JG: Cash for Clunkers. That was sort of a giveaway problem, too. Although you had to surrender the car you didn’t want. It was[n’t] really kind of a free-money program.

Jeremy: Maybe it’ll be Cash for Lawn Furniture, soon.

JG: Could be! That’d be great!

Jeremy: I don’t know. It’s a policy idea.

JG: You’d have to pay someone to haul it away and maybe they could pay you.

I think that’s kind of the endgame, unfortunately.

Jeremy: Which would suggest stagflationary. I mean a whole different economic regime.

JG: Totally different.

Jeremy: Inflation expectations are extremely low. Yields are low. No one can see inflation coming for these good reasons.

JG: Just like people couldn’t see inflation ever going away in the 1970s.

Jeremy: Yes.

JG: People thought it was the dragon that would never be slayed. That’s why in 1984, there was a 14% long-term interest rate. The CPI was below 4%. Below 4%. People didn’t want to buy the 14% treasuries, because they were convinced that this 4% inflation was very temporary.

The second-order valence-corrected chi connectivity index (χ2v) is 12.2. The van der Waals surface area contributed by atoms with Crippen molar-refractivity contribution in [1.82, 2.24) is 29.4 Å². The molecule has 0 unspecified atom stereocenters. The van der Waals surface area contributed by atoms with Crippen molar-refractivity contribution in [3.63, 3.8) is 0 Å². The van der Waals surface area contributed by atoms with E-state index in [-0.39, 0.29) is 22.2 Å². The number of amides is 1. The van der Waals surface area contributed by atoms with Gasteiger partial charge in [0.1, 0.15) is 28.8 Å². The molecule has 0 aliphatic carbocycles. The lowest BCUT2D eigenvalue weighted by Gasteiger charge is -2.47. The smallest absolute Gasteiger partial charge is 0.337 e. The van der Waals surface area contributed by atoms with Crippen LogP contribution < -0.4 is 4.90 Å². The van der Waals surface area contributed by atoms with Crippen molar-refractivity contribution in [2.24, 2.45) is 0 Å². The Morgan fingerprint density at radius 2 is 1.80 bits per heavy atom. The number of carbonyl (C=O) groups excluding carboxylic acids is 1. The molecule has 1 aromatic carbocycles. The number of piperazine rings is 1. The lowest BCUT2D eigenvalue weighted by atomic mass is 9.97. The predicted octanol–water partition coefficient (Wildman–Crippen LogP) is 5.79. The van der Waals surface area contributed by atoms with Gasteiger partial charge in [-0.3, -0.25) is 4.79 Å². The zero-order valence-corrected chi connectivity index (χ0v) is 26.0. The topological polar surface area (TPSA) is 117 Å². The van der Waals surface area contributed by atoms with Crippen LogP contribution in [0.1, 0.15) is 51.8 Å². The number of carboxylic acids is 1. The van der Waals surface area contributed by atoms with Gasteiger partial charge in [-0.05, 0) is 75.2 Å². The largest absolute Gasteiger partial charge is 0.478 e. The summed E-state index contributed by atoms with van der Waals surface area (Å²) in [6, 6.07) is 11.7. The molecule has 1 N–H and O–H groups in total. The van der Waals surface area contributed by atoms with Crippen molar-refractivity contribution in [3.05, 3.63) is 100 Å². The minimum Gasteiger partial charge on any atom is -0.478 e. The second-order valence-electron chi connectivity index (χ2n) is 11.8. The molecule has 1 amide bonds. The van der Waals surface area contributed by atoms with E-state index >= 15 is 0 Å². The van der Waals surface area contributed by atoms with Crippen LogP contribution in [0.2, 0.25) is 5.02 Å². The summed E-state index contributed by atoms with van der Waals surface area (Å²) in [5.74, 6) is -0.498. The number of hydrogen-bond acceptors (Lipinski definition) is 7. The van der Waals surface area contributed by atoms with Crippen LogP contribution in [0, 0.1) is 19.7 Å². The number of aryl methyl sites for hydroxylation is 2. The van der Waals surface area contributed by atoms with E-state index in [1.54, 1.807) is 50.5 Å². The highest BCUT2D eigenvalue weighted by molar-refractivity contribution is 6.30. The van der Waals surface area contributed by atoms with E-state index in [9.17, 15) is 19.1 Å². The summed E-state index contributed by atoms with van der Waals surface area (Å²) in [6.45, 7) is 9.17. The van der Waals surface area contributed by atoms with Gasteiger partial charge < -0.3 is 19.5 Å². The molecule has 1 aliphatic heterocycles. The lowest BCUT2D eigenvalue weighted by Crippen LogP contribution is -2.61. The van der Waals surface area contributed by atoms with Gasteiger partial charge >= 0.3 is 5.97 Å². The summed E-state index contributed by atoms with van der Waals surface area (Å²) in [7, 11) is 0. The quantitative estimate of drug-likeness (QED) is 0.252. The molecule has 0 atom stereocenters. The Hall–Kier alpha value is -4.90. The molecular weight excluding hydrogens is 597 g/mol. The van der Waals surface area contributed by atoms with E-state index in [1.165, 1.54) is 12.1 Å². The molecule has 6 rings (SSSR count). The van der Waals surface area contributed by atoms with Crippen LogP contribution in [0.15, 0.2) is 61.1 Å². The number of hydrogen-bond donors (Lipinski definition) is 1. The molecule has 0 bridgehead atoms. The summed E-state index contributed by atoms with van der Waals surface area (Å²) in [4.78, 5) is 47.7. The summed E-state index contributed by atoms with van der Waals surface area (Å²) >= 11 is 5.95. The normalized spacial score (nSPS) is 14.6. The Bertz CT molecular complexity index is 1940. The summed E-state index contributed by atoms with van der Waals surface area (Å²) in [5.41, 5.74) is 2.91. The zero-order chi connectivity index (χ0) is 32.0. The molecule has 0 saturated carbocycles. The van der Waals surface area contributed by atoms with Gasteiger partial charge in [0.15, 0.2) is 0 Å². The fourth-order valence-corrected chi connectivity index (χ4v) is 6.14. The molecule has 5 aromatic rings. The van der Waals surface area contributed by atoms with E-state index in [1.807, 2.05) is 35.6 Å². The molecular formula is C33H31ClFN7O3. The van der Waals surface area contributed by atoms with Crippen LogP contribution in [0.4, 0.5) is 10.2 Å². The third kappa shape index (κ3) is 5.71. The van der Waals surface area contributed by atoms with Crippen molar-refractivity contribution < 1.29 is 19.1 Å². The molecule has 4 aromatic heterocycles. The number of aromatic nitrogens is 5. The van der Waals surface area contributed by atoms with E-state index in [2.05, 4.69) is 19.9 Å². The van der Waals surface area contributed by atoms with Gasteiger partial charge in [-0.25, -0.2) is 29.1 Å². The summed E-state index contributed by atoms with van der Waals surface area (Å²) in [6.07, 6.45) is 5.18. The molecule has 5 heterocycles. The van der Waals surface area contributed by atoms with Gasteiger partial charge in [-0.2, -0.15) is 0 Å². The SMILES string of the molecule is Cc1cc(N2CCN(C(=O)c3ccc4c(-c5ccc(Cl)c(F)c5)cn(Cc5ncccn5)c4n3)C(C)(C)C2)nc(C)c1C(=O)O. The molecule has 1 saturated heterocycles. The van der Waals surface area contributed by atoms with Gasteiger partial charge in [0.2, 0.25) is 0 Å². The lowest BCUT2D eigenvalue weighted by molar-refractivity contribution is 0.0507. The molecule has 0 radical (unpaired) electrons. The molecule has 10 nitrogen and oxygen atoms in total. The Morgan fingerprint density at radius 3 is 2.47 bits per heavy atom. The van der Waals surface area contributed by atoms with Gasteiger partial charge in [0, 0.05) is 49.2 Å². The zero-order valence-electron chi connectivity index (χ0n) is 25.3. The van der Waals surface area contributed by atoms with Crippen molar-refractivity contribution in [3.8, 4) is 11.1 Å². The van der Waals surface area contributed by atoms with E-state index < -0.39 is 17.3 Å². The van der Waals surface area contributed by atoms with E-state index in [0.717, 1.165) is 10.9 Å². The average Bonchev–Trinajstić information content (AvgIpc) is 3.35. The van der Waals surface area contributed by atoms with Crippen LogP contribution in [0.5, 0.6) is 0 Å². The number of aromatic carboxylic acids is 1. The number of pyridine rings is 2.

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Each of the funds may invest in foreign securities. Investing in foreign securities exposes investors to economic, political, and market risks and fluctuations in foreign currencies. Each of the funds may invest in the securities of small companies. Small-company investing subjects investors to additional risks, including security price volatility and less liquidity than investing in larger companies. The International Fund will invest in emerging markets. Investments in emerging market countries involve additional risks such as government dependence on a few industries or resources, government-imposed taxes on foreign investment or limits on the removal of capital from a country, unstable government, and volatile markets. The Alternative Strategies Funds will invest in debt securities. Investments in debt securities typically decrease when interest rates rise. This risk is usually greater for longer-term debt securities. Investments in mortgage-backed securities include additional risks that investor should be aware of including credit risk, prepayment risk, possible illiquidity, and default, as well as increased susceptibility to adverse economic developments. Investments in lower-rated and non-rated securities present a greater risk of loss to principal and interest than higher-rated securities. The Alternatives Strategies Fund will invest in derivatives. Derivatives may involve certain costs and risks such as liquidity, interest rate, market, credit, management, and the risk that a position could not be closed when most advantageous. Investing in derivatives could lose more than the amount invested. The Alternative Strategies Fund may make short sales of securities, which involves the risk that losses may exceed the original amount invested. Merger arbitrage investments risk loss if a proposed reorganization in which the fund invests is renegotiated or terminated. Leverage may cause the effect of an increase or decrease in the value of the portfolio securities to be magnified and the fund to be more volatile than if leverage was not used. Investment in absolute return strategies are not intended to outperform stocks and bonds during strong market rallies.